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  1. ArchDaily
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  3. On Designing Evil Lairs

On Designing Evil Lairs

On Designing Evil Lairs
On Designing Evil Lairs, The Elrod House by John Lautner, the murderer’s lair in Diamonds are Forever, 1971. Image Courtesy of Expoint Realty
The Elrod House by John Lautner, the murderer’s lair in Diamonds are Forever, 1971. Image Courtesy of Expoint Realty

This article, by Jody Brown, originally appeared on Coffee with an Architect as "Evil Lairs."

New plan.

From now on I will ONLY design evil lairs. Because all the best architecture is designed for the evil.

My work will have moats, and concrete, and glass and steel. I will design 16-story one-bedroom homes, with helipads, and lots of electronics. There will be a retractable roof, maybe lasers.

I will completely ignore the building code, because you know “evil”. Building codes are for the common people. Not for the evil.

The stairs will have no railings. None. Screw OSHA. Falling from the stair into the reflecting pool is just my way of thinning out the weak. The risers will be open too. Watch your shins.

There will be an improbable cantilever, probably over the side of a cliff. My enemies will dangle there while I stand on their fingers and laugh maniacally. The rock below will be jagged and unforgiving. You could scream of course, but obviously this lair will be remote. No one is going to hear you. Oh, was there a 42″ guard rail next to the cliff edge? Of course there wasn’t.

The lair will be clad in reflective glass, arranged in a precise semi-circle. At exactly 12:45 on the summer equinox, this form will focus the sun’s rays and intensify them, melting you and your passing Jaguar XJR. Somewhere in Uruaguay, Rafael Vinoly will receive a call on a burner cell. “it’s done” I will say.

My lair will dissolve the separation between the inside and the outside, by using acid.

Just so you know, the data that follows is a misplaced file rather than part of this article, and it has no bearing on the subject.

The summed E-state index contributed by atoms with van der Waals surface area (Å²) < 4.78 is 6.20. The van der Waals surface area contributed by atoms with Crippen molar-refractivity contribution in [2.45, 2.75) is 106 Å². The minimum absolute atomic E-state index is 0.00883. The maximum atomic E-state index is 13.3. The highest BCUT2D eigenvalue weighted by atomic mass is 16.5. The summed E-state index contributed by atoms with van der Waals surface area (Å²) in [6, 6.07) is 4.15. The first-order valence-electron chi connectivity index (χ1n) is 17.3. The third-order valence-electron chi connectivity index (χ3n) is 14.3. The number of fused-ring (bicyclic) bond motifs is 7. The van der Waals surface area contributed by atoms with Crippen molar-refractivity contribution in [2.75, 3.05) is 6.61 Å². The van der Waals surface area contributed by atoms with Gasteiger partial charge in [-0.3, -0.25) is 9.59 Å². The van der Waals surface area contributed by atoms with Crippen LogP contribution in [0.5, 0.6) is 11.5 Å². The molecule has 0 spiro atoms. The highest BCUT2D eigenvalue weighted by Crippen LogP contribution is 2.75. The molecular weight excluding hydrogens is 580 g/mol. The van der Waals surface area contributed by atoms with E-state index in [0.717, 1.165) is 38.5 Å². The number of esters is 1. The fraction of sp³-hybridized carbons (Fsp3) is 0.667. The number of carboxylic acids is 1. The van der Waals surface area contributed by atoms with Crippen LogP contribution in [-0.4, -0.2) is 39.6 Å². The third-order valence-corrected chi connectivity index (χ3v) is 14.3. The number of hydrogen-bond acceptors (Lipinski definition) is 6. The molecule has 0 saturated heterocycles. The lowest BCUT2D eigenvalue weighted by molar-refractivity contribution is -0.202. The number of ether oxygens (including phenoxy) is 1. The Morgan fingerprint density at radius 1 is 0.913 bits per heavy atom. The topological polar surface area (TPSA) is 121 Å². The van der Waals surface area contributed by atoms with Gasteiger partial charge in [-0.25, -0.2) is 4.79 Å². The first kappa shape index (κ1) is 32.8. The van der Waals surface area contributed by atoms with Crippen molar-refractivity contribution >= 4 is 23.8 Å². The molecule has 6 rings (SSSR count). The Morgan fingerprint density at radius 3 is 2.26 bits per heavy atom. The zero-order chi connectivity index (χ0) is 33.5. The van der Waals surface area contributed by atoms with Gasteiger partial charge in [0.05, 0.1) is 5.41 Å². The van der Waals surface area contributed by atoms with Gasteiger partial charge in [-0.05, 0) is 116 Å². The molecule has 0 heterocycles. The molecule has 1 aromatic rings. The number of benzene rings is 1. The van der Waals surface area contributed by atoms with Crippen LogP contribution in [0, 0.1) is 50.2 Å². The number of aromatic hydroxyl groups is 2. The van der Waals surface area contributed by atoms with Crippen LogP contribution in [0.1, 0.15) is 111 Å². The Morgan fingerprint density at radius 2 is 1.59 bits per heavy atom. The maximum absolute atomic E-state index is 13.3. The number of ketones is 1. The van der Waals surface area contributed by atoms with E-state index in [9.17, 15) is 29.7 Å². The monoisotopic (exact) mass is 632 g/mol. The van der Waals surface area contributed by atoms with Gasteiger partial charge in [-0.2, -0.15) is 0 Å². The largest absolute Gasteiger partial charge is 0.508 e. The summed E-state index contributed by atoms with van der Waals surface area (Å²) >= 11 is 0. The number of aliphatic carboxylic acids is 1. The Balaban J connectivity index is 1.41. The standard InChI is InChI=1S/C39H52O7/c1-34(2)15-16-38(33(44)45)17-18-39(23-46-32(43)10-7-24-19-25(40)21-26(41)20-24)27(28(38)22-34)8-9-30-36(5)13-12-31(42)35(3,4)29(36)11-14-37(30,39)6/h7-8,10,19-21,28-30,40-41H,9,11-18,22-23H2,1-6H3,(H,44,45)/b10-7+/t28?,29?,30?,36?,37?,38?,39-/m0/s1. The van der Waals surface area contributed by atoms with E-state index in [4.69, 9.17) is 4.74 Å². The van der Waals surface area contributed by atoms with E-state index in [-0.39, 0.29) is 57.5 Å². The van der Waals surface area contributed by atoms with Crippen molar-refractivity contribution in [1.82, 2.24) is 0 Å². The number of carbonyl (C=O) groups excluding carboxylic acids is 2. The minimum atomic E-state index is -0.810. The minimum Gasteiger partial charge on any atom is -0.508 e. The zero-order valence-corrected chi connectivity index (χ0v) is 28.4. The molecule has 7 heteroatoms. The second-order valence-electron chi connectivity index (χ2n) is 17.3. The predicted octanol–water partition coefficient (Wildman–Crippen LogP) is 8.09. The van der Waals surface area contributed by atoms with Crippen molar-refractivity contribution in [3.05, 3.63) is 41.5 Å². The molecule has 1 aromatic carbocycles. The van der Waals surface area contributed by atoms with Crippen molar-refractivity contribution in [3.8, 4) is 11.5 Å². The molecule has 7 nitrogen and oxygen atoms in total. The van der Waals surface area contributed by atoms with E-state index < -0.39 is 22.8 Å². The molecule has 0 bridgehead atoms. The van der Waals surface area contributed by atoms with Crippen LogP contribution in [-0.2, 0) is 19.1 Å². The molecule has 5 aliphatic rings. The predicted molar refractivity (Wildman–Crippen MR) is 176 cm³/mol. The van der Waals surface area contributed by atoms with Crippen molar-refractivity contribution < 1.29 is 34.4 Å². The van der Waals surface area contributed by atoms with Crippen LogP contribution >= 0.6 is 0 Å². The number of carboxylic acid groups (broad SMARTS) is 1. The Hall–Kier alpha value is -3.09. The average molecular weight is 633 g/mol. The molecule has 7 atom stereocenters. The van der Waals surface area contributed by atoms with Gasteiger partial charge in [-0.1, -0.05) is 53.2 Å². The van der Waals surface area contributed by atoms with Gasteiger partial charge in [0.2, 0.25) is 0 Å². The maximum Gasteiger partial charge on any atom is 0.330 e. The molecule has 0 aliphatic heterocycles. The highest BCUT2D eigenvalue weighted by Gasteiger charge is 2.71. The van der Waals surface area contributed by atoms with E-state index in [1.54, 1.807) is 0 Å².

The view from my lair will be breath-taking. Literally.

It will be vast, open, and sparingly furnished. And grossly over budget. It will be financed out of several Swiss bank accounts from various shell companies. The real money will be coming from the cartel. I will write “glazing” in the memo section of all of the checks. The off-shore banks will know what this means.

There will be a large safe in the master closet, covered by a rare Mondrian print. Within the safe will be a leather case with $250,000, a pistol, and a black and white photograph of Le Corbusier, naked, with a large scar on his leg.

I will live here alone.

The design of the lair will be featured on the cover of the August 2014 issue of Architecture magazine.

Daniel Libeskind will see this, then slowly rise and move towards the master closet. He will remove the Mondrian print, and open the safe. Inside the safe will be a small remote control with a flashing red button. Libeskind will press the button, with the slightest hint of a smile crossing his face.

And it will begin.

Jody Brown, AIA Leed AP is an architect, proud Dad, loving husband, awesome cook, coffee and wine snob, old-time banjo player, ukulele and piano player wanna-be, constant drawer, and sometime painter. He's also the brain behind Coffee with an Architect and Jody Brown Architecture. Follow him @JodyBrownArch

Haven't got enough "evil" design? Check out: 

About this author
Jody Brown
Author
Cite: Jody Brown. "On Designing Evil Lairs" 18 Mar 2014. ArchDaily. Accessed . <https://www.archdaily.com/487663/on-designing-evil-lairs/> ISSN 0719-8884
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